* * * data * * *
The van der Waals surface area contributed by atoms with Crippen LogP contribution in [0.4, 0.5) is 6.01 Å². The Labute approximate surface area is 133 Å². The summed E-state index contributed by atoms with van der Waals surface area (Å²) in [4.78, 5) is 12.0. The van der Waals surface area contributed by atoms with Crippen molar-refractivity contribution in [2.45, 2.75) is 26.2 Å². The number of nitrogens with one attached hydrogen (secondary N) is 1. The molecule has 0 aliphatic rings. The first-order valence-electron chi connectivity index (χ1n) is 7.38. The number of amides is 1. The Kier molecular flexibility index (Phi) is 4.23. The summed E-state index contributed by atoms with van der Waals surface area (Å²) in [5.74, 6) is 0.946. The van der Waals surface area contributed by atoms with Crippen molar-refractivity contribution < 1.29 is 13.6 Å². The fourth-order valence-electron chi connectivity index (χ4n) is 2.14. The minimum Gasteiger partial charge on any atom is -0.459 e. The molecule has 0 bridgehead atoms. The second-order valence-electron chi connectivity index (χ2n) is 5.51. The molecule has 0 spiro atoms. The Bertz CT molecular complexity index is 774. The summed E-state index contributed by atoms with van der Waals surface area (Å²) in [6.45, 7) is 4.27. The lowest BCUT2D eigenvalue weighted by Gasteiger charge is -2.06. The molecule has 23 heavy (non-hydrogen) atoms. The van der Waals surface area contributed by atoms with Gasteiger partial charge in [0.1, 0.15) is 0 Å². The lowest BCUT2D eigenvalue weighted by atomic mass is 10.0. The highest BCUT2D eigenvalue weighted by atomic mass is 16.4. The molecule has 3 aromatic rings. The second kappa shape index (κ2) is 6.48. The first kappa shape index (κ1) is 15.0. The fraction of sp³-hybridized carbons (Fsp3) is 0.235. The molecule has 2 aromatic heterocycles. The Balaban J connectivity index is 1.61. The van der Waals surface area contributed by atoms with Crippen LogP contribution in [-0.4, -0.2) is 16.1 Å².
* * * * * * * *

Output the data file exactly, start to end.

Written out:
The van der Waals surface area contributed by atoms with Crippen LogP contribution in [0.4, 0.5) is 6.01 Å². The Labute approximate surface area is 133 Å². The summed E-state index contributed by atoms with van der Waals surface area (Å²) in [4.78, 5) is 12.0. The van der Waals surface area contributed by atoms with Crippen molar-refractivity contribution in [2.45, 2.75) is 26.2 Å². The number of nitrogens with one attached hydrogen (secondary N) is 1. The molecule has 0 aliphatic rings. The first-order valence-electron chi connectivity index (χ1n) is 7.38. The number of amides is 1. The Kier molecular flexibility index (Phi) is 4.23. The summed E-state index contributed by atoms with van der Waals surface area (Å²) in [5.74, 6) is 0.946. The van der Waals surface area contributed by atoms with Crippen molar-refractivity contribution < 1.29 is 13.6 Å². The fourth-order valence-electron chi connectivity index (χ4n) is 2.14. The minimum Gasteiger partial charge on any atom is -0.459 e. The molecule has 0 bridgehead atoms. The second-order valence-electron chi connectivity index (χ2n) is 5.51. The molecule has 0 spiro atoms. The Bertz CT molecular complexity index is 774. The summed E-state index contributed by atoms with van der Waals surface area (Å²) in [6.45, 7) is 4.27. The lowest BCUT2D eigenvalue weighted by Gasteiger charge is -2.06. The molecule has 23 heavy (non-hydrogen) atoms. The van der Waals surface area contributed by atoms with Gasteiger partial charge in [0.1, 0.15) is 0 Å². The lowest BCUT2D eigenvalue weighted by atomic mass is 10.0. The highest BCUT2D eigenvalue weighted by atomic mass is 16.4. The molecule has 3 aromatic rings. The second kappa shape index (κ2) is 6.48. The first kappa shape index (κ1) is 15.0. The fraction of sp³-hybridized carbons (Fsp3) is 0.235. The molecule has 2 aromatic heterocycles. The Balaban J connectivity index is 1.61. The van der Waals surface area contributed by atoms with Crippen LogP contribution in [-0.4, -0.2) is 16.1 Å².